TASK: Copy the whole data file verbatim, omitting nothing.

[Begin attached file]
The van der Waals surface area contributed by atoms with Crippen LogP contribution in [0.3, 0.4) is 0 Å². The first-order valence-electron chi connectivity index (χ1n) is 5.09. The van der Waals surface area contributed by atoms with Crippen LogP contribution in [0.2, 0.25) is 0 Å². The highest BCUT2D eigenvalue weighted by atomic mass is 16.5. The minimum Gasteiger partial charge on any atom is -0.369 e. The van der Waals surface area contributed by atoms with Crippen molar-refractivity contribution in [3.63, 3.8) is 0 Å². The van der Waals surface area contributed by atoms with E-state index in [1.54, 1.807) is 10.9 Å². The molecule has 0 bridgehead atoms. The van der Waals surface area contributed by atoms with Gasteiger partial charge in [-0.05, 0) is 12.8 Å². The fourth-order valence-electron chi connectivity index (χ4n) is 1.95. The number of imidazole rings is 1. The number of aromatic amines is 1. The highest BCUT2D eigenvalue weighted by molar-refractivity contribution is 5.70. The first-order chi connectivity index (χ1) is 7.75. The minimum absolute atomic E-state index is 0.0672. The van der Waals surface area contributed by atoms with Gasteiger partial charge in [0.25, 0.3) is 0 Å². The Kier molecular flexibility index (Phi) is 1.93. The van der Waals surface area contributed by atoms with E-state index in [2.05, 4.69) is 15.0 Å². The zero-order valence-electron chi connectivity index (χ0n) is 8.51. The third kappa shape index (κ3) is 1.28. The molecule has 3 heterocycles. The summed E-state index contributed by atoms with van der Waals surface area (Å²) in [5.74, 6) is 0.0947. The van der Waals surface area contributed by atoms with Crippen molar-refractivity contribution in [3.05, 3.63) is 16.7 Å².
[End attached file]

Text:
The van der Waals surface area contributed by atoms with Crippen LogP contribution in [0.3, 0.4) is 0 Å². The first-order valence-electron chi connectivity index (χ1n) is 5.09. The van der Waals surface area contributed by atoms with Crippen LogP contribution in [0.2, 0.25) is 0 Å². The highest BCUT2D eigenvalue weighted by atomic mass is 16.5. The minimum Gasteiger partial charge on any atom is -0.369 e. The van der Waals surface area contributed by atoms with Crippen molar-refractivity contribution in [3.63, 3.8) is 0 Å². The van der Waals surface area contributed by atoms with E-state index in [1.54, 1.807) is 10.9 Å². The molecule has 0 bridgehead atoms. The van der Waals surface area contributed by atoms with Gasteiger partial charge in [-0.05, 0) is 12.8 Å². The fourth-order valence-electron chi connectivity index (χ4n) is 1.95. The number of imidazole rings is 1. The number of aromatic amines is 1. The highest BCUT2D eigenvalue weighted by molar-refractivity contribution is 5.70. The first-order chi connectivity index (χ1) is 7.75. The minimum absolute atomic E-state index is 0.0672. The van der Waals surface area contributed by atoms with Gasteiger partial charge in [0.25, 0.3) is 0 Å². The Kier molecular flexibility index (Phi) is 1.93. The van der Waals surface area contributed by atoms with E-state index in [2.05, 4.69) is 15.0 Å². The zero-order valence-electron chi connectivity index (χ0n) is 8.51. The third kappa shape index (κ3) is 1.28. The molecule has 3 heterocycles. The summed E-state index contributed by atoms with van der Waals surface area (Å²) in [5.74, 6) is 0.0947. The van der Waals surface area contributed by atoms with Crippen molar-refractivity contribution in [3.05, 3.63) is 16.7 Å².